Greg Kesich’s commentary “LePage should look to Mandela” (Dec. 11) was excellent. His basic point: “Good politician” is not an oxymoron, or a contradiction in terms.

I would suggest that his argument be extended to “government,” which, from my reading and listening, is suffering from a similar fate by sounding like a dirty word, something tainted, negative and a burden in our everyday lives.

Barney Frank, in a lecture at Colby College quoted in an article on these pages some time ago (“Frank says tea party dislikes government,” April 21), defined “government” as “what we call ourselves when we agree to work together.”

Politicians are the agents through whom we “work together.” But what has been demonstrated very dramatically in recent years, and throughout the entire history of the nation is that there are strong differences of opinion about what should be done together, what should be done by civic organizations and what should be left to individuals.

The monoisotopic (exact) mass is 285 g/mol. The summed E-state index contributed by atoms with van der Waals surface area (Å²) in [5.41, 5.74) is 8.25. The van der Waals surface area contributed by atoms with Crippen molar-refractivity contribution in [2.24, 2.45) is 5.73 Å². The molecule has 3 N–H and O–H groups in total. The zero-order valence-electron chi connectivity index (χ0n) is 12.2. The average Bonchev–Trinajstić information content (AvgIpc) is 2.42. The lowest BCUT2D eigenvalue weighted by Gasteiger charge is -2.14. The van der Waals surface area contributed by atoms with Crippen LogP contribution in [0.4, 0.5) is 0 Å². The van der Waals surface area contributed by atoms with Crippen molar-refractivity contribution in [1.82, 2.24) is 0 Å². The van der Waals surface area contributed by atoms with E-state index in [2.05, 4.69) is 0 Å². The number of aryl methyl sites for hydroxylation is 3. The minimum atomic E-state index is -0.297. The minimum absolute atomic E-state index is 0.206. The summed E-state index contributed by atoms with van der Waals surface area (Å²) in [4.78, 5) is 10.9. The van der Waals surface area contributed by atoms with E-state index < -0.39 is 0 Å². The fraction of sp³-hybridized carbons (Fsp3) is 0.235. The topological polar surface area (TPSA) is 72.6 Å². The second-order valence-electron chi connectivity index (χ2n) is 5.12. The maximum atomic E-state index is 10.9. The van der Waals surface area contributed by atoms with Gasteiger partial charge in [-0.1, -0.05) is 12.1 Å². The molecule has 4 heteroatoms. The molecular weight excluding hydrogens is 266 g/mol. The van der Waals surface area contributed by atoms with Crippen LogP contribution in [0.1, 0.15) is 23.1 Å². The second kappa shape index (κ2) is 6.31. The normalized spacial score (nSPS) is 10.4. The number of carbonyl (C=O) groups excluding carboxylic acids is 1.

But even when there is agreement on what should be done together, there are often differences about how to do what we’ve agreed needs to be done.

It is in the face of this complicated state of affairs that we need good politicians who, as Mr. Kesich suggests, need to be pragmatic, professional, informed, respectful and ready to compromise. They need a moral compass and be prepared to make clear what principles guide them.

These were Nelson Mandela’s great strengths. He used all the personal and political resources available to him to help create a new nation and a government with racial, cultural, social and political inclusiveness as a basic principle of South Africa. That took political skill of a caliber we can only pray for.

Paul Wilson


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